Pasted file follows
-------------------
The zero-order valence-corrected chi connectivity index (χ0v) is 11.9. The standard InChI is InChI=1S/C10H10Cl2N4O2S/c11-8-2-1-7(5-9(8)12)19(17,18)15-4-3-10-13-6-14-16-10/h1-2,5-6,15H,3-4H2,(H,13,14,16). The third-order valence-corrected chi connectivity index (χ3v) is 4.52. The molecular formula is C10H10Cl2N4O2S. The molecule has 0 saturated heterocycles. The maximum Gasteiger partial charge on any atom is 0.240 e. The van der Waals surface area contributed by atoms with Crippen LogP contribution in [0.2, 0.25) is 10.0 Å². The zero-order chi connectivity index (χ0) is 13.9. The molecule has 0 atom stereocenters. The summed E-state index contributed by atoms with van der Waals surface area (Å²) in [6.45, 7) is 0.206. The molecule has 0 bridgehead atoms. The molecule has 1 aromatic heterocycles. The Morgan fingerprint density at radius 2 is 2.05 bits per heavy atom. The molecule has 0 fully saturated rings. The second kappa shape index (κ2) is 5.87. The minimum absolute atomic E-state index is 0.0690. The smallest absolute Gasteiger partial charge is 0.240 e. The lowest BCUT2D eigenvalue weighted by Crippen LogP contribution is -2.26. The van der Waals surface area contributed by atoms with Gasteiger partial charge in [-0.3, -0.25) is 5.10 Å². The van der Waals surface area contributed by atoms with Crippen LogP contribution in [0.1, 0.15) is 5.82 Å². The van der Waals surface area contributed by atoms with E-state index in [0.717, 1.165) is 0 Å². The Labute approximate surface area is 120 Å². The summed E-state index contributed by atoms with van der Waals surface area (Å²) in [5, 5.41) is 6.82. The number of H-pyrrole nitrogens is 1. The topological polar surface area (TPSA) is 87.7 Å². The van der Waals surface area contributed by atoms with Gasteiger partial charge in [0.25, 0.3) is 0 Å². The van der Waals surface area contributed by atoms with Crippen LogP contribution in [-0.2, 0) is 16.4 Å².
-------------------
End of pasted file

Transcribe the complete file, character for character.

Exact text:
The zero-order valence-corrected chi connectivity index (χ0v) is 11.9. The standard InChI is InChI=1S/C10H10Cl2N4O2S/c11-8-2-1-7(5-9(8)12)19(17,18)15-4-3-10-13-6-14-16-10/h1-2,5-6,15H,3-4H2,(H,13,14,16). The third-order valence-corrected chi connectivity index (χ3v) is 4.52. The molecular formula is C10H10Cl2N4O2S. The molecule has 0 saturated heterocycles. The maximum Gasteiger partial charge on any atom is 0.240 e. The van der Waals surface area contributed by atoms with Crippen LogP contribution in [0.2, 0.25) is 10.0 Å². The zero-order chi connectivity index (χ0) is 13.9. The molecule has 0 atom stereocenters. The summed E-state index contributed by atoms with van der Waals surface area (Å²) in [6.45, 7) is 0.206. The molecule has 0 bridgehead atoms. The molecule has 1 aromatic heterocycles. The Morgan fingerprint density at radius 2 is 2.05 bits per heavy atom. The molecule has 0 fully saturated rings. The second kappa shape index (κ2) is 5.87. The minimum absolute atomic E-state index is 0.0690. The smallest absolute Gasteiger partial charge is 0.240 e. The lowest BCUT2D eigenvalue weighted by Crippen LogP contribution is -2.26. The van der Waals surface area contributed by atoms with Gasteiger partial charge in [-0.3, -0.25) is 5.10 Å². The van der Waals surface area contributed by atoms with Crippen LogP contribution in [0.1, 0.15) is 5.82 Å². The van der Waals surface area contributed by atoms with E-state index in [0.717, 1.165) is 0 Å². The Labute approximate surface area is 120 Å². The summed E-state index contributed by atoms with van der Waals surface area (Å²) in [5, 5.41) is 6.82. The number of H-pyrrole nitrogens is 1. The topological polar surface area (TPSA) is 87.7 Å². The van der Waals surface area contributed by atoms with Gasteiger partial charge in [0.25, 0.3) is 0 Å². The van der Waals surface area contributed by atoms with Crippen LogP contribution in [-0.2, 0) is 16.4 Å².